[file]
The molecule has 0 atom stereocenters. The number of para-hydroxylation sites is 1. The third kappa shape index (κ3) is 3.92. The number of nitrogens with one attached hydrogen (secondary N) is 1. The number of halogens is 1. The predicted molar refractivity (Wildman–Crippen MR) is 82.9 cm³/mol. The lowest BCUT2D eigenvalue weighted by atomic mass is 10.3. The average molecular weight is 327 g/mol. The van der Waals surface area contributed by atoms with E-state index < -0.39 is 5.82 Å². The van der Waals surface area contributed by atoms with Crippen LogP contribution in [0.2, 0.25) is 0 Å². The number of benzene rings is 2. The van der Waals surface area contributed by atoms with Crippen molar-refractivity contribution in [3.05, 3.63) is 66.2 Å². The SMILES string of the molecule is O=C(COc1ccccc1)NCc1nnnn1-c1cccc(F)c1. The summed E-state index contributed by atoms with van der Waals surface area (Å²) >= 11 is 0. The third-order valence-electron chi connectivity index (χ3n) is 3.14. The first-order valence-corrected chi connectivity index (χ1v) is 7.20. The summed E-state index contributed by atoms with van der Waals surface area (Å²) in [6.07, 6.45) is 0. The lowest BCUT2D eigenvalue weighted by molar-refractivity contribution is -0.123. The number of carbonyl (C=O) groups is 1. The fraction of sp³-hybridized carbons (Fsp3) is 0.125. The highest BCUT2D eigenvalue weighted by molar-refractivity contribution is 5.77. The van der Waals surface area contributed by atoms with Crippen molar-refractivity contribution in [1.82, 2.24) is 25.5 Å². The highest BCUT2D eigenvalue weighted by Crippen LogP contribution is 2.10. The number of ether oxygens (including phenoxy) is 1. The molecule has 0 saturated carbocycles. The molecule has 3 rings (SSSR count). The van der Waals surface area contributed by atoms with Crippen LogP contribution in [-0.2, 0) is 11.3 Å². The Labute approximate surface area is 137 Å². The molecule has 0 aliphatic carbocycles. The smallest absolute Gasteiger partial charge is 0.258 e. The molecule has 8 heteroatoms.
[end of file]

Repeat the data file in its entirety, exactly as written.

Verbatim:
The molecule has 0 atom stereocenters. The number of para-hydroxylation sites is 1. The third kappa shape index (κ3) is 3.92. The number of nitrogens with one attached hydrogen (secondary N) is 1. The number of halogens is 1. The predicted molar refractivity (Wildman–Crippen MR) is 82.9 cm³/mol. The lowest BCUT2D eigenvalue weighted by atomic mass is 10.3. The average molecular weight is 327 g/mol. The van der Waals surface area contributed by atoms with E-state index < -0.39 is 5.82 Å². The van der Waals surface area contributed by atoms with Crippen LogP contribution in [0.2, 0.25) is 0 Å². The number of benzene rings is 2. The van der Waals surface area contributed by atoms with Crippen molar-refractivity contribution in [3.05, 3.63) is 66.2 Å². The SMILES string of the molecule is O=C(COc1ccccc1)NCc1nnnn1-c1cccc(F)c1. The summed E-state index contributed by atoms with van der Waals surface area (Å²) >= 11 is 0. The third-order valence-electron chi connectivity index (χ3n) is 3.14. The first-order valence-corrected chi connectivity index (χ1v) is 7.20. The summed E-state index contributed by atoms with van der Waals surface area (Å²) in [6.07, 6.45) is 0. The lowest BCUT2D eigenvalue weighted by molar-refractivity contribution is -0.123. The number of carbonyl (C=O) groups is 1. The fraction of sp³-hybridized carbons (Fsp3) is 0.125. The highest BCUT2D eigenvalue weighted by molar-refractivity contribution is 5.77. The van der Waals surface area contributed by atoms with Crippen molar-refractivity contribution in [1.82, 2.24) is 25.5 Å². The highest BCUT2D eigenvalue weighted by Crippen LogP contribution is 2.10. The number of ether oxygens (including phenoxy) is 1. The molecule has 0 saturated carbocycles. The molecule has 3 rings (SSSR count). The van der Waals surface area contributed by atoms with Crippen LogP contribution in [-0.2, 0) is 11.3 Å². The Labute approximate surface area is 137 Å². The molecule has 0 aliphatic carbocycles. The smallest absolute Gasteiger partial charge is 0.258 e. The molecule has 8 heteroatoms.